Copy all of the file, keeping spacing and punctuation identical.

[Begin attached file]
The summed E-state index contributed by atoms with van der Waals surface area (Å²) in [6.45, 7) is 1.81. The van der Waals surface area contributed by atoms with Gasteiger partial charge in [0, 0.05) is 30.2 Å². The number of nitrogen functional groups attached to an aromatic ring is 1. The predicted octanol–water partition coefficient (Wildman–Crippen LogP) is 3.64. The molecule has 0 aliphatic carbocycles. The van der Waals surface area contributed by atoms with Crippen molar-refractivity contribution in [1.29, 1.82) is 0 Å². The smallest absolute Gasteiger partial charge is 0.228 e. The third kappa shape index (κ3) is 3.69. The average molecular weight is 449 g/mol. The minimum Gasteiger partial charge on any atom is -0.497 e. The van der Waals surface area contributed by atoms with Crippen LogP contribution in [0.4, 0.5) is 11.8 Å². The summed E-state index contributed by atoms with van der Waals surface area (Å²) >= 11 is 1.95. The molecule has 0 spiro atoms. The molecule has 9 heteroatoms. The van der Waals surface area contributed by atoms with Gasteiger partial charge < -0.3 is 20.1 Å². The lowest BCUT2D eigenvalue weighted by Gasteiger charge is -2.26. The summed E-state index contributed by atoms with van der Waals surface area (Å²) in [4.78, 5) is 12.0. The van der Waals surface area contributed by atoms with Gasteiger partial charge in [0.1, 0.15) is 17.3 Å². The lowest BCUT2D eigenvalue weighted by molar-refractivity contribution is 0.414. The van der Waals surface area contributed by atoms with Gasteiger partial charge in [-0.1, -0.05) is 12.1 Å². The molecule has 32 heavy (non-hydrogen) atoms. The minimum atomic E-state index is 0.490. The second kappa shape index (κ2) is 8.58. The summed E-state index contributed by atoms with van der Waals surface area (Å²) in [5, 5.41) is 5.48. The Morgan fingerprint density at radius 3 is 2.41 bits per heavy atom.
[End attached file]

The summed E-state index contributed by atoms with van der Waals surface area (Å²) in [6.45, 7) is 1.81. The van der Waals surface area contributed by atoms with Gasteiger partial charge in [0, 0.05) is 30.2 Å². The number of nitrogen functional groups attached to an aromatic ring is 1. The predicted octanol–water partition coefficient (Wildman–Crippen LogP) is 3.64. The molecule has 0 aliphatic carbocycles. The van der Waals surface area contributed by atoms with Crippen molar-refractivity contribution in [1.29, 1.82) is 0 Å². The smallest absolute Gasteiger partial charge is 0.228 e. The third kappa shape index (κ3) is 3.69. The average molecular weight is 449 g/mol. The minimum Gasteiger partial charge on any atom is -0.497 e. The van der Waals surface area contributed by atoms with Crippen LogP contribution in [0.4, 0.5) is 11.8 Å². The summed E-state index contributed by atoms with van der Waals surface area (Å²) >= 11 is 1.95. The molecule has 0 spiro atoms. The molecule has 9 heteroatoms. The van der Waals surface area contributed by atoms with Gasteiger partial charge < -0.3 is 20.1 Å². The lowest BCUT2D eigenvalue weighted by Gasteiger charge is -2.26. The summed E-state index contributed by atoms with van der Waals surface area (Å²) in [4.78, 5) is 12.0. The van der Waals surface area contributed by atoms with Gasteiger partial charge in [0.1, 0.15) is 17.3 Å². The lowest BCUT2D eigenvalue weighted by molar-refractivity contribution is 0.414. The van der Waals surface area contributed by atoms with Gasteiger partial charge in [-0.1, -0.05) is 12.1 Å². The molecule has 32 heavy (non-hydrogen) atoms. The minimum atomic E-state index is 0.490. The second kappa shape index (κ2) is 8.58. The summed E-state index contributed by atoms with van der Waals surface area (Å²) in [5, 5.41) is 5.48. The Morgan fingerprint density at radius 3 is 2.41 bits per heavy atom.